- The power to prevent the amendment of the Articles of Incorporation, the constituent agreement, or other organizational documents of an entity with respect to the matters described above.
Timing of Reviews
Voluntary notification to CFIUS triggers an initial 30-day review. Historically, most transactions are cleared after this 30-day review period. However, CFIUS may, and in certain limited circumstances is required to, initiate a formal 45-day investigation. For example, a 45-day investigation is required for transactions in which the buyer is a foreign government or is controlled by or acting on behalf of a foreign government or the transaction involves the acquisition of "critical infrastructure," unless Treasury and the lead agency agree that no investigation is needed. A 45-day investigation is also required if the lead agency recommends such an investigation and CFIUS "concurs."
Under the prior regulations, at the conclusion of a 45-day investigation, CFIUS was required to submit a report and recommendation to the President, who then had 15 days to decide whether to exercise the authority to block the transaction. Under the recently issued Executive Order 13456, the 15-day presidential review period remains for the following transactions: "(i) The Committee recommends that the President suspend or prohibit the transaction; (ii) The Committee is unable to reach a decision on whether to recommend that the President suspend or prohibit the transaction; or (iii) The Committee requests that the President make a determination with regard to the transaction." Thus, CFIUS enjoys broader discretion than before in determining whether a transaction must be submitted to the President for review following a 45-day investigation.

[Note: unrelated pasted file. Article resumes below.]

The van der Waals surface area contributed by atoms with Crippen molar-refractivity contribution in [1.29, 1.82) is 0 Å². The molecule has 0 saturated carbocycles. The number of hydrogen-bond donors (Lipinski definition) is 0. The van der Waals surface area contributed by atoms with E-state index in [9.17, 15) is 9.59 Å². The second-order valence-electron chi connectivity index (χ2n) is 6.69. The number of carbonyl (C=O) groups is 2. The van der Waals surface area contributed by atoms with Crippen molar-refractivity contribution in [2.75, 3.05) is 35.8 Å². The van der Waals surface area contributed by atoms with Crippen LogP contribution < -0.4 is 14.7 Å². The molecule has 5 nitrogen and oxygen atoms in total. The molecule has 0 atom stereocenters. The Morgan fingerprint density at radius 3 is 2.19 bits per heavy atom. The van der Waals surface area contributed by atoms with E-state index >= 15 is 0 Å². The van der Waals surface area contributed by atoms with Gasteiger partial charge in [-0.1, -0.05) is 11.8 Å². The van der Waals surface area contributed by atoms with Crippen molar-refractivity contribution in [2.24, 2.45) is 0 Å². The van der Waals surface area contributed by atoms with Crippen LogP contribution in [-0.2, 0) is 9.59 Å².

The final regulations strongly encourage pre-filing consultations with the Staff Chair and explicitly extend confidentiality to pre-filing submissions. Informal contacts with the CFIUS Staff and CFIUS member agencies expected to take an interest in a particular transaction have long been the standard of practice before CFIUS. While the final regulations urge parties to provide at least five business days for preliminary review, in practice, providing two weeks' notice or more is not uncommon. Because the 30-day review period will not commence until the CFIUS Staff Chair has determined that the notice is complete and notifies the parties that CFIUS has accepted the submission, efforts to disregard or abbreviate the pre-filing period stand a small chance of success. Furthermore, failure to provide adequate time for CFIUS to vet a transaction prior to filing the formal notice carries an unprecedented risk of generating a 45-day investigation, as CFIUS is no longer required to refer all transactions undergoing a 45-day investigation to the President for a final decision.